ITEM: engraved sheet from The Engineer, 30 October 1874, 15 x 10 inches. Good condition. $50 As follows:
This image (from the Illustrated London News for April 26 1871) shows a plan of the top floor of a revolving battery designed by M. Baltard in 1831. This idea is probably ancient, though it really only had major technological legs by the 19th century. Even though Baltard is given some fair credit for the modern rediscovery of the revolving turret--and in this short article he is given premier status--there were earlier engineers at work before him. For example, in the earliest part of the 19th century Col. John Stevens designed a saucer-shaped floating battery that was supposed to be able to fire in any direction; T.R. Timbly--slightly after Baltard--applied in the U.S. Patent Office in June 1843 for a device he called a "metallic revolving fort". Then came the great John Ericsson--very long on accomplishments but very short now in modern memory, he is also one of those memorialized men in marble in DC for whom people have almost no modern recognition--who in 1854 produced an "impregnable battery revolving cupola", which led to his great innovation on the Monitor. And as we recall, the Monitor's defeat of the Merrimack in Hampton Roads in 1861spelled the coming end of the wooden ship of the line--metal ships with mounted revolving turrets fore and aft would prove entirely too far superior to the 19th century wooden ship.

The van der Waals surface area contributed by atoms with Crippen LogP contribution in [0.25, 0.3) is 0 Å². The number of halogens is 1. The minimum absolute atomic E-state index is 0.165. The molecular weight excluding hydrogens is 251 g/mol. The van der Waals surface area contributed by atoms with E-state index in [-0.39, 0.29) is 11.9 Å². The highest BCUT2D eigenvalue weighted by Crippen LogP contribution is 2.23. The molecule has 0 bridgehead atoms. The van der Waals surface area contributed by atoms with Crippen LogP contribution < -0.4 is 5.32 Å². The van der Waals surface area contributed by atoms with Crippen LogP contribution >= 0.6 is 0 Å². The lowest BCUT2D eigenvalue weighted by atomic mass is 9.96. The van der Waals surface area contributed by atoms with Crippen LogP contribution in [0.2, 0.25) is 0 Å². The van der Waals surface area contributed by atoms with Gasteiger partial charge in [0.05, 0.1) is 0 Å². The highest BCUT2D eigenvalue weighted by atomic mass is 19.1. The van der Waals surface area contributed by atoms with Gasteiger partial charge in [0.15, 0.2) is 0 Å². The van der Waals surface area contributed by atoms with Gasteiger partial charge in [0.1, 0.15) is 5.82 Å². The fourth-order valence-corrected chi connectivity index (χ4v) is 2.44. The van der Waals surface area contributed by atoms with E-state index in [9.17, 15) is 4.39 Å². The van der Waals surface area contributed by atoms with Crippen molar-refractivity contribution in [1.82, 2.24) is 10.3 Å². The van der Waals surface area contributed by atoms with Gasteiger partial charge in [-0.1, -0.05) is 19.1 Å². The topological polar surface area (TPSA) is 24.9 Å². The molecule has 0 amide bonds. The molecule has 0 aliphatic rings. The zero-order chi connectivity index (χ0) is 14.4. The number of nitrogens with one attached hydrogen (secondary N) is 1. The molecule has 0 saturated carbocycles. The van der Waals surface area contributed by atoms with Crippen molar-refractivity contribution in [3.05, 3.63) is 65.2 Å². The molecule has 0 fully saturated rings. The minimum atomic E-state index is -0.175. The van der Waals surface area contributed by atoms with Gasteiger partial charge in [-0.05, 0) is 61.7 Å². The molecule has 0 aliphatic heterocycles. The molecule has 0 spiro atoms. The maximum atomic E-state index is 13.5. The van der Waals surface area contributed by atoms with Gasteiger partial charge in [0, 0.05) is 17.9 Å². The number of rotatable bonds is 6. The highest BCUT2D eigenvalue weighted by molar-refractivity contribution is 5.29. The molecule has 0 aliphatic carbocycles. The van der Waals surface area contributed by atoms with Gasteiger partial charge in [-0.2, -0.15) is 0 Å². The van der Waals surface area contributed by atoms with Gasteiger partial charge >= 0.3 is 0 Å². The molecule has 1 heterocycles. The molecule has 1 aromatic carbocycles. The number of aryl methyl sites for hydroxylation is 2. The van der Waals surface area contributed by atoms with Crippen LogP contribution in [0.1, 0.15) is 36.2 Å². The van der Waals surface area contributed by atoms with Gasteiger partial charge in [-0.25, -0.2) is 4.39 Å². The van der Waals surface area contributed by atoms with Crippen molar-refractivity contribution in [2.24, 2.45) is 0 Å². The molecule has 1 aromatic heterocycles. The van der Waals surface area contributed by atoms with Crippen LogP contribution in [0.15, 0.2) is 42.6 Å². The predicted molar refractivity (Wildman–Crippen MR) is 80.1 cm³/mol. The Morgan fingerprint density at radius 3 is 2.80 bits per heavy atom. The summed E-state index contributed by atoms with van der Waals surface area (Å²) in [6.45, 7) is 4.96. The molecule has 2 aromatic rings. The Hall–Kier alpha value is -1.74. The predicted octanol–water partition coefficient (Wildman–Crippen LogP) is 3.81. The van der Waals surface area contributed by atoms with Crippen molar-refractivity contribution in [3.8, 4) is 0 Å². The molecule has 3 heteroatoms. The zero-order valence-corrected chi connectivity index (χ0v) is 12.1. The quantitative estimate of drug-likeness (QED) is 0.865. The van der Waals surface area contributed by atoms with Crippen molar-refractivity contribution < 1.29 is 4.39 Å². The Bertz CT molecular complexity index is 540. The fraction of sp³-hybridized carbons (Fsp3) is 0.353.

What we are seeing in the first engraving is the top floor of a two-story fortification--roof removed--showing the floor plan of the battery. The walls and roof were stationary; the floor was not. The two cannons were located on a revolving floor and were moved by turning the floor (basically) to one of the open firing windows (embrasures) a detail of which is above. When the barrel of the canon was pulled out of this opening, it was turned closed to prevent any fire coming into the fort.
The engraving below shows a cross-section of the two-turret land structure.
The engraving below shows the idea of the land fortification shipboard, one revolving turret fore and aft. It turns out that the engine for the vessel was human, the engineer calling for "either" convicts (forcats) or soldiers to row to move and position the boat
And a detail we can clearly see the long sweep oars:
And the turrets on the ship, the pre-Monitor-style ship:
I assume that the boat was being used for coastal or harbor defense, or at least something very close to land, and was really more a floating, positioning battery than a boat. Seems to me though that after everything was said and done, after all the work was accomplished and the boat built, that making the whole thing dependent on sticks of wood was a fatal flaw.